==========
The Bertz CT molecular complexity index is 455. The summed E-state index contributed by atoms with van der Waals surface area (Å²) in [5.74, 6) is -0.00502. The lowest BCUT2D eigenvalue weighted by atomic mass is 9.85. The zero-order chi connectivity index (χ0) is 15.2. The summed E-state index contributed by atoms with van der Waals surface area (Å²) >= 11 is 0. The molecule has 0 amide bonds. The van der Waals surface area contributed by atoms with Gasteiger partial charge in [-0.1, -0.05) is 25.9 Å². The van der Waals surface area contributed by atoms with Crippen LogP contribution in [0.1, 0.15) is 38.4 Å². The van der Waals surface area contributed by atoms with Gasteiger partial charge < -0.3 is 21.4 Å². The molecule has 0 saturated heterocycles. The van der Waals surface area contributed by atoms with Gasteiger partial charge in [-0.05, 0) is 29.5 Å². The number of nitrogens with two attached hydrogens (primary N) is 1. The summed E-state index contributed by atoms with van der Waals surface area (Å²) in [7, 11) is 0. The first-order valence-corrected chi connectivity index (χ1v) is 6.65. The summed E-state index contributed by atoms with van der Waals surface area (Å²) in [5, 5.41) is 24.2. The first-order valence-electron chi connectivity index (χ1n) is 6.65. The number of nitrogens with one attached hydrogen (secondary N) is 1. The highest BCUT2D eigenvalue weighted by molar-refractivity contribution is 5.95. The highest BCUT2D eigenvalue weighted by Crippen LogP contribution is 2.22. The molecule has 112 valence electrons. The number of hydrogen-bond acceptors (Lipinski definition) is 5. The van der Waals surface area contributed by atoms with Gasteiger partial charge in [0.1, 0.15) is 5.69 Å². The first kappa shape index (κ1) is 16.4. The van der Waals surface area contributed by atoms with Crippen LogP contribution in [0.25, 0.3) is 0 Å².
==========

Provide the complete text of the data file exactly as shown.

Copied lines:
The Bertz CT molecular complexity index is 455. The summed E-state index contributed by atoms with van der Waals surface area (Å²) in [5.74, 6) is -0.00502. The lowest BCUT2D eigenvalue weighted by atomic mass is 9.85. The zero-order chi connectivity index (χ0) is 15.2. The summed E-state index contributed by atoms with van der Waals surface area (Å²) >= 11 is 0. The molecule has 0 amide bonds. The van der Waals surface area contributed by atoms with Gasteiger partial charge in [-0.1, -0.05) is 25.9 Å². The van der Waals surface area contributed by atoms with Crippen LogP contribution in [0.1, 0.15) is 38.4 Å². The van der Waals surface area contributed by atoms with Gasteiger partial charge < -0.3 is 21.4 Å². The molecule has 0 saturated heterocycles. The van der Waals surface area contributed by atoms with Gasteiger partial charge in [-0.05, 0) is 29.5 Å². The number of nitrogens with two attached hydrogens (primary N) is 1. The summed E-state index contributed by atoms with van der Waals surface area (Å²) in [7, 11) is 0. The first-order valence-corrected chi connectivity index (χ1v) is 6.65. The summed E-state index contributed by atoms with van der Waals surface area (Å²) in [5, 5.41) is 24.2. The first-order valence-electron chi connectivity index (χ1n) is 6.65. The number of nitrogens with one attached hydrogen (secondary N) is 1. The highest BCUT2D eigenvalue weighted by molar-refractivity contribution is 5.95. The highest BCUT2D eigenvalue weighted by Crippen LogP contribution is 2.22. The molecule has 112 valence electrons. The number of hydrogen-bond acceptors (Lipinski definition) is 5. The van der Waals surface area contributed by atoms with Gasteiger partial charge in [0.1, 0.15) is 5.69 Å². The first kappa shape index (κ1) is 16.4. The van der Waals surface area contributed by atoms with Crippen LogP contribution in [0.25, 0.3) is 0 Å².